1. notleia says:

    Maybe it’s because I’m a Young Whippersnapper, but I’m pretty okay with people drawing their own circle around who they include as “family.” Because as I see it done, it’s meant to release you from toxic and/or abusive people and include people who are loving and important to you.

    • Notleia, I understand where you’re coming from but God uses the image of family so much in the Bible, especially about Himself and us. Of course we’re adopted, so He has a big circle of His own. I just think we lose some understanding of what a father’s love looks like when there’s no father in the home.


      • notleia says:

        Maybe, but your father figure doesn’t have to be your biological one.
        I see the concept of “father love” used more as a stick to punish single moms than anything else, from people who value rules over other people, so it makes me wonder if it’s really important to have specifically “father love” rather than enough “generic” love to make sure the kids aren’t emotionally neglected, especially if the bio dad is an abusive bunghole. Plus it unintentionally(?) poops all over adoptive parents and step-parents to hold genetics as mattering more than love and care.
        The blood of the covenant is thicker than the water of the womb, after all.

        • notleia says:

          Addendum that may be relevant or not: There are other cultures who refer to pretty much everyone in the community, related or not, as auntie/uncle, grandma/grandpa, big brother/sister. In Navajo culture the maternal uncle would be the “father figure” to a boy-child.
          The current idea of the nuclear family is a recent addition to the cultural lexicon, so if we find it insufficient, why not follow or adapt other models?

        • You actually have made my point, Notleia. When families are dysfunctional, what do the kids think about God who reveals Himself as a Father?


          • notleia says:

            I do not grok. Having a father in the picture does not automatically make it NOT a dysfunctional family.

    • Autumn Grayson says:

      To an extent, understanding some basics of what, say, a good father, husband, etc. should be is actually what can help someone escape an abusive situation. A lot of times, abusers like to pass their behavior off as ‘normal’ or ‘deserved’, and one of the important steps victims need to take is to realize that abuse is not normal. In this case, learning what a good, normal father figure should be would help them realize that they are in a situation they should be trying to escape, because no matter what the abuser says, they are not matching up to what a healthy parent or spouse is.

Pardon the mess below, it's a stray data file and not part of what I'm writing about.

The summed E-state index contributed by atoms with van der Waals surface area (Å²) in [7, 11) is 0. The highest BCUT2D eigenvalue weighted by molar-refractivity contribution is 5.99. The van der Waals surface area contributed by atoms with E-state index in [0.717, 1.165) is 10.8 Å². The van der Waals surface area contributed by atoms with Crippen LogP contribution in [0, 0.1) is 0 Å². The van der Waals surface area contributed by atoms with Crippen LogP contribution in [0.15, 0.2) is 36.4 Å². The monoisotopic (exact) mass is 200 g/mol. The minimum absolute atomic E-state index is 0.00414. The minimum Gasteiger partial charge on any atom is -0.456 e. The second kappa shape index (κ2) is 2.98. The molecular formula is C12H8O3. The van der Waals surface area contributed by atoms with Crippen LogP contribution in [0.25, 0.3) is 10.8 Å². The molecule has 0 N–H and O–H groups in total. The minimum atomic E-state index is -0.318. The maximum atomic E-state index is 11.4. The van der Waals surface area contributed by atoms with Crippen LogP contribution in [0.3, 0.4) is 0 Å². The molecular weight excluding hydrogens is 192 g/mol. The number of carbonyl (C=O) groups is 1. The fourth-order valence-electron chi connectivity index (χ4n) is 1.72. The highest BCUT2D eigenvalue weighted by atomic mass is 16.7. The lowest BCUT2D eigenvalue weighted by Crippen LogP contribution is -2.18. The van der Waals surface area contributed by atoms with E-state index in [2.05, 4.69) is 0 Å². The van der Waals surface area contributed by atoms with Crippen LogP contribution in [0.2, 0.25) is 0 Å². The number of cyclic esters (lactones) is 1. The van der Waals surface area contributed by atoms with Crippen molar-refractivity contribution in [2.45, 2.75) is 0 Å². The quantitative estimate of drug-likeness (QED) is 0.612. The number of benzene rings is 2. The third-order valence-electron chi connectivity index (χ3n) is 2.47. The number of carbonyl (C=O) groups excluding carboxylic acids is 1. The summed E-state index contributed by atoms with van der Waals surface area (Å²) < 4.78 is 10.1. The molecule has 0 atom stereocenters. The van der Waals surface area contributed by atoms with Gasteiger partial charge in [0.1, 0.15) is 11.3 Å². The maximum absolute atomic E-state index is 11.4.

Recognizing things like that doesn’t have to disregard adoptive families, etc. It just helps us understand types of relationships better. Even if someone doesn’t grow up knowing their biological father, for instance, understanding what a good father is can help them understand and appreciate it more when, say, an uncle steps in and mentors them like a father normally would.

  2. Steve Taylor says:

    There’s a lot of good points in the article but since family seems to be the reply topic I’ll comment on that.
    For years now companies like Disney have redefined what a family is and unfortunately the millinials have fallen for it. A family will always be father, mother, children, grandchildren etc. Adoption is a sad fact but a fact non-the-less in this world so therefore it’s an extended family due to circumstances beyond the child’s control. Just like a marriage will always be husband and wife no matter what the government says it is. They don’t make the definitions.
    Is it perfect? Heck no! But it’s how God has designed it. Those that I call close friends that I may or may not love more then my own blood relatives are still my friends and not my family. I’d give my life for any one of them. In fact, there are those in my family that if it weren’t for the that fact they were family I’d have nothing to do with them. Most of us have at least a couple in our families. But BECAUSE they are family I don’t give up on them. They need Christ and it’s my responsibility to make sure they see and hear it from me. Most friends come and go but family stays together.

What do you think?